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Independent Living News & Policy from the National Council on Independent Living

Action Alert: Day of Mourning: March 1, 2013

On March 30th, 2012, the National Council on Independent Living, the Autistic Self-Advocacy Network, and Not Dead Yet held a Day of Mourning for people with disabilities killed by their relatives and caregivers.

The Day of Mourning began as a response to the murder of George Hodgins, a 22-year-old autistic man from California, and to the way people were talking about his death. Last year, vigils were held in 18 cities to remember those we have lost, and to remind the world that their lives had value.

On March 31st, 2012, only one day after our vigils, a 4-year-old autistic boy named Daniel Corby was drowned in a bathtub by his mother.

When people with disabilities are murdered by a caregiver, journalists write as though it is the victim who has perpetrated a crime simply by existing. In discussing the killings, people say that we should feel sorry for the murderer, because they had to live with a relative with a disability. When a person with a disability is murdered, many people act as though the victim’s life, not their death, was a tragedy.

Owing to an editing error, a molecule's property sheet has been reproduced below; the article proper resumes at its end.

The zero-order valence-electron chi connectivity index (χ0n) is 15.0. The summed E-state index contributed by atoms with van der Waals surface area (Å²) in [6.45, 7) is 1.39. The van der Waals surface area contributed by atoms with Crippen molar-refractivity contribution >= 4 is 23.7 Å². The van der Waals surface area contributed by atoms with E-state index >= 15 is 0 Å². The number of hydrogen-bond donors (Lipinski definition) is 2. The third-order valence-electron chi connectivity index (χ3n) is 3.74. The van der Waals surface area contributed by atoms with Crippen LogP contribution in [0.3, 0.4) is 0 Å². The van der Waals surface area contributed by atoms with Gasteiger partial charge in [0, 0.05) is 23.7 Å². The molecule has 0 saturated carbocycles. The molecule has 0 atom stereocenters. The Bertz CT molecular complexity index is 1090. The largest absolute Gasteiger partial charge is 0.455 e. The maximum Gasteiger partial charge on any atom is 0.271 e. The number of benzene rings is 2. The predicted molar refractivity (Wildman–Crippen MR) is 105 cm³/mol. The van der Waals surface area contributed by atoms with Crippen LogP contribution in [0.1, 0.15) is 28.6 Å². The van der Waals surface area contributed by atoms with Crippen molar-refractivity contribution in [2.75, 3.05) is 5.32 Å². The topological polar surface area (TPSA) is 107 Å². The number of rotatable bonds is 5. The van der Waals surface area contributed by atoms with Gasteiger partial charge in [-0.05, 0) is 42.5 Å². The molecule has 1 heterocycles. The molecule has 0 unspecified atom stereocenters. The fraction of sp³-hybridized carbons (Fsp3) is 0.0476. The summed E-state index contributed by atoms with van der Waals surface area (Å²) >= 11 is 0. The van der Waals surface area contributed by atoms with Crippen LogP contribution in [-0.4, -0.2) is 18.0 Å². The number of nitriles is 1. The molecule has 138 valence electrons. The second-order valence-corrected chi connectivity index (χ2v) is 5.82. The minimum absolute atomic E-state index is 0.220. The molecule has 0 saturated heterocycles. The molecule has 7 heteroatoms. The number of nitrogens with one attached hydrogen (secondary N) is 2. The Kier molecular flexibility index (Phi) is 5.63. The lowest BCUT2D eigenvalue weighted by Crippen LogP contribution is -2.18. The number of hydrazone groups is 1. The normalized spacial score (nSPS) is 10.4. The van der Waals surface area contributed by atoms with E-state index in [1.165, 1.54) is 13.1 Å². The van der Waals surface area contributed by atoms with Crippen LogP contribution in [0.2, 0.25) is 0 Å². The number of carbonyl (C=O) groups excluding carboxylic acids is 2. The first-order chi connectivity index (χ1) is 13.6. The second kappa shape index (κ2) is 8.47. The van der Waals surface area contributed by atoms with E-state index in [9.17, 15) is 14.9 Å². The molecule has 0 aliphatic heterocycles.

There is so much work to be done to change public perceptions about the worth and the quality of our lives. That is why the National Council on Independent Living will hold Day of Mourning again this year on Friday, March 1st. We need your help to organize vigils across the country.

A Massage from Zoe Gross of the Autistic Self Advocacy Network:

The first time I organized a vigil, I was very scared to do it, but it was not as hard as I feared. If you are interested in leading a vigil in your area, you begin by finding a good spot for it, making sure you can gather a group of people there, and spreading the word to your local community. If you want to organize a vigil, contact me at for instructions and support. I will help you find a location and to plan and publicize your event.

On March 1st, we will remember our dead and take a stand against the violence facing our community. I hope to see you there.

Source: ASAN / Zoe Gross

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